- Mr. Hallorann in the book. He storms back from Florida to Colorado, risking his life several times, braving threats both natural (like a terrible snowstorm) and supernatural (like an extremely pissed-off and malevolent entity trying its best to keep him away) to help a little boy in danger. What makes this even more heartwarming is that Danny is not a relative of Hallorann, nor a long time acquaintance. But Hallorann comes anyway, because he feels he can't abandon Danny.
- He also encounters two people who likely have a bit of Shining themselves, who go out of their way to help him.
- Meta example: During the filming of the movie, Stanley Kubrick actually went to great lengths to ensure that Danny Lloyd (the child actor who played Danny Torrance) wasn't disturbed by the grisly content of the movie in any way. During scenes where Danny had to look scared, for instance, Kubrick would tell Lloyd to go through a wide range of facial expressions, and he wouldn't tell him that his expression of terror was the only one that would wind up in the movie. In other scenes, like the one where Jack chases Danny through the hedge maze, he would just outright lie about why Danny was supposed to be running, saying things like "Danny and his father are playing hide and seek!" In the end, Kubrick did such a good job of it that Lloyd didn't even find out that The Shining was a horror film until about seven years after he starred in it, when he watched it as a teenager. Considering Kubrick doesn't exactly have a reputation for being gentle to his actors, knowing that he was so protective of a child actor is pretty damn heartwarming.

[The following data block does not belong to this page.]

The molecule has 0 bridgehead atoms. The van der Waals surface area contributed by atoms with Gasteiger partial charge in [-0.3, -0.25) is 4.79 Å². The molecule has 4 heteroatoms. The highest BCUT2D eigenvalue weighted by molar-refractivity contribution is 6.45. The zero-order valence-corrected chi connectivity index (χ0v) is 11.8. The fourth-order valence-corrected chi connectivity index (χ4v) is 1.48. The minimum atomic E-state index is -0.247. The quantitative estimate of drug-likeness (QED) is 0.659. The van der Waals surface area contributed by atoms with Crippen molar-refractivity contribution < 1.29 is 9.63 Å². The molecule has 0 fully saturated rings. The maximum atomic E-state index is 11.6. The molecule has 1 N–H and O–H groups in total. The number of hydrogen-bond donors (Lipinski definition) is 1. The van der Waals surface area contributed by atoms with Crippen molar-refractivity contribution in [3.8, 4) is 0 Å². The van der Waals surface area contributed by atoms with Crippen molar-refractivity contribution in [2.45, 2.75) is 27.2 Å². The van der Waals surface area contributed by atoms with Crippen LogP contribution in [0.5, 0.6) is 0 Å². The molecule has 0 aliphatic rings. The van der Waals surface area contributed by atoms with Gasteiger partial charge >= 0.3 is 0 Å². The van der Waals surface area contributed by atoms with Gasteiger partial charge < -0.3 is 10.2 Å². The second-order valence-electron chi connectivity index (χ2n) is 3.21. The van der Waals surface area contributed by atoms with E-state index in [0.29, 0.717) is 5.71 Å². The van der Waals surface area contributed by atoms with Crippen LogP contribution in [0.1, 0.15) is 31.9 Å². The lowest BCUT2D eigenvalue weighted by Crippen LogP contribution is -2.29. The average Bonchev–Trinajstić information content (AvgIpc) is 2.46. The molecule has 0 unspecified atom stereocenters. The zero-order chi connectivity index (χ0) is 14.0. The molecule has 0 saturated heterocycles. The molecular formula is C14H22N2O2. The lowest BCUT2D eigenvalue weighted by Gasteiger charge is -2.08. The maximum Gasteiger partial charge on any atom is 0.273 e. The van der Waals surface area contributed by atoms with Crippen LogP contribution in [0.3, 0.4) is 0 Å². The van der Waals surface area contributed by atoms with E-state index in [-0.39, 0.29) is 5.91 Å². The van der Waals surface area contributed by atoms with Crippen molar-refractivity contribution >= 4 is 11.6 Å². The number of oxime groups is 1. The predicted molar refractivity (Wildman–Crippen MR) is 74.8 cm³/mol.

- In the book, Jack momentarily overcomes the influence of the hotel to tell Danny that he loves him, but ends up being possessed by the ghosts of the hotel, and dies when the boiler explodes. In the miniseries however, Jack manages to overcome the hotel's influence and deliberately set off the boiler, destroying the Overlook, defeating the ghosts, and redeeming himself. Despite the miniseries' frankly suspect quality overall, it sells this changed ending perfectly through Jack's Famous Last Words:
Gentlemen...I think the party's over.
- Add to the end of the miniseries that a now adult Danny sees his father one last time, saying he's proud of him.
- The parental relationship between the Torrances and Danny; it's clear that they truly love their son. Which just makes it even worse when the hotel ends up taking over Jack and turning him into a monster.
- Wendy and Danny walking through the maze and playing in the snow together.
- Many people think Wendy's portrayal in the movie is misogynistic, but it depends on your perspective. In real life most of us wouldn't respond to a terrifying situation like this like a heroic movie character. Wendy's reactions are realistic, and even though she's terrified out of her mind and completely emotionally unprepared to handle the situation, she keeps going and manages to save her son.
- In the sequel novel, "Doctor Sleep", at the book's climax, Jack's ghost manages to fight his way free of the Overlook Hotel long enough to help defend his son and his granddaughter against Rose the Hat, a psychic vampire who wishes to torture them both to death in order to feed on their "steam" and preserve her own life.